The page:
C.S. Lewis says that “In the Christian story God descends to reascend.”
He comes down; down from the heights of absolute being into time and space, down into humanity…. But he goes down to come up again and bring the whole ruined world up with Him. One has the picture of a strong man stooping lower and lower to get himself underneath some great complicated burden. He must stoop in order to lift, he must almost disappear under the load before he incredibly straightens his back and marches off with the whole mass swaying on his shoulders.
Or one may think of a diver, first reducing himself to nakedness, then glancing in midair, then gone with a splash, vanished, rushing down through green and warm water into black and cold water, down through increasing pressure into the deathlike region of ooze and slime and old decay; then up again, back to color and light, his lungs almost bursting, till suddenly he breaks surface again, holding in his hand the dripping, precious thing that he went down to recover. He and it are both colored now that they have come up into the light: down below, where it lay colorless in the dark, he lost his color too.
In Christmas we bow before an eternal miracle: The God of glory did descend into our human darkness, that we might be made the children of Light.
This is what happens when God’s power breaks in: darkness is cast out. The power of evil spirits is broken and driven away. The Holy Spirit creates a pure atmosphere, one of unity and of peace.
The little stable in Bethlehem was a place where God’s love broke in. While on earth, Jesus expected God’s kingdom to break in. His expectation was that light must break in upon this darkened earth. He saw that death had heaped up a barrier so that light could not come into life on earth. Therefore he sacrificed his life so that in the area of death an opening might be made; so that there might be a rift in the layer of gloomy fog around the earth – an opening through which the light of God could come in. If a house has even only one window where the sun shines in, it can no longer be dark inside the house.
If Jesus opens a breach in death then God’s kingdom comes down to this earth. This was the faith that the early Christian church had when they waited for the Holy Spirit at Pentecost. They were determined to wait until the flame of the Spirit, like the star over Bethlehem, should come down at this one place. And this did happen; it came.
From the place where a stream enters, it pours out into the entire world. Where love breaks in, all other forces yield. Jesus was victorious on the cross, not by a greater force, but by a greater power – the power of love – in comparison with which all force is nothing. No human force is able to achieve anything in comparison to the power of love.
The birth of Jesus is the in-breaking of the power of love.
Come, and linger awhile
with ancient prophets who hear whispers of a
wonder they will never see, a
wisdom beyond their understanding
and that their words can never fully express…
and yet that they believe in hope.
Come, and linger awhile
near a simple virgin girl who is
overwhelmed when an angel announces
(with terrible calm) that she will be
overshadowed by the Most High and bear a Son Who will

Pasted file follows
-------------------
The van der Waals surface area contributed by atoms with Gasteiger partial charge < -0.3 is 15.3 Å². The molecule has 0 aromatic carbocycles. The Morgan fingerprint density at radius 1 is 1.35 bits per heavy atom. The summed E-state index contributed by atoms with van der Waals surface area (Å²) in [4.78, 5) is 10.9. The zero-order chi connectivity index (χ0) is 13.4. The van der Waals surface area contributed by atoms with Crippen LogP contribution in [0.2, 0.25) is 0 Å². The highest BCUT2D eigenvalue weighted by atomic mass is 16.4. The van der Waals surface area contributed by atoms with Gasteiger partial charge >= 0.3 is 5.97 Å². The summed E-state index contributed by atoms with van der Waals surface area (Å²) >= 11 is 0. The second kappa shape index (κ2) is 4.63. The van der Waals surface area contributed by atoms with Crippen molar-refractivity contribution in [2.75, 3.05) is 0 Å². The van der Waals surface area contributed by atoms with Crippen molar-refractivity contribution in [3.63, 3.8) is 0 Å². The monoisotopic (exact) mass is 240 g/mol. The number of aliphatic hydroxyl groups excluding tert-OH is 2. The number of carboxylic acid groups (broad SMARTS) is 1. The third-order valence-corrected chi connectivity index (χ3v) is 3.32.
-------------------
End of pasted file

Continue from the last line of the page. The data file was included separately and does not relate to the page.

reign over all people and all things for all time.
Come, and linger awhile
through the restless night of a grizzled carpenter who was
shocked by the seeming betrayal of love’s sweetness,
reassured when an angel appeared in his dreams, and
stunned into faith that the Son His beloved carried would
save people from their sins.
Come, and linger awhile
in a shepherd’s night-darkened field, at first
muffled in the ordinary quiet of snores and sheep sleep,
awakened by one angel, a messenger blazing with Glory, joined by
resounding songs & shouts of an angel battalion bringing
good news of great joy to all people.
Come, and linger awhile
by a rough feeding trough in a dead-end stable, where a
Baby lies, God’s glory in skin, proof that
Love arrives, heaven in our broken world, and from there
Hope eyes the promise of peace, joy, life forever.
So, this Christmas…
Come and linger awhile with Jesus.
Be breathlessly quiet,
kneel amazed, awestruck and grateful,
wonder-full and captivated by
Mercy in a manger.
and linger awhile.
a poem by David Head
Just the mere thought of Christmas can bring visions of joy, excitement, family, friends, shopping and gifts. Or, it can bring visions of endless waiting and loneliness, overwhelming sorrow and separation and ongoing fear and darkness.
One of my favorite children’s Christmas story books begins “walk, walk, walk.” It tells the Christmas Story of Mary and Joseph along with their donkey and their very long walk. They “knock, knock, knock,” but are “sad” when there is “no more room in my house” for them. They end up in a barn with their donkey and the resident cows and cats and their kittens. Joseph covers Mary with “his coat so that she would be nice and warm.” They peacefully “sleep, sleep, sleep” in the hay. “ During the night… an exciting thing happened…a little baby.” “Hush, hush, hush.” Mary knew “little babies liked to be loved.”
Have you ever stayed up all night just to experience the dawn – the gradual dimming of the stars as light gently pushes back the darkness revealing the now? Somehow all is refreshed, brilliant – light has come.
Christmas is just this – Light blessing the now. Christmas is not the end of the Advent waiting and journeying. It is the dawn of Advent. It is Light blessing and sanctifying the journey, the waiting itself.
Who waits for whom? Who blesses whom? Parents, siblings, buddies and lovers pensively wait for those who are engaged in ministry, mission and service to come home. Parents eager with anticipation wait for the infant soon to be born. Parents, friends and strangers compassionately journey with the lost and forsaken. Longingly families and friends wait for the estranged. The outcast in yearning wait for welcome. The hungry in trust wait for the cook. The homeless in hope wait for the host. The jobless in faith wait for the employers. The imprisoned desiring freedom wait for the visitor. And children everywhere joyfully wait for the anticipated delight.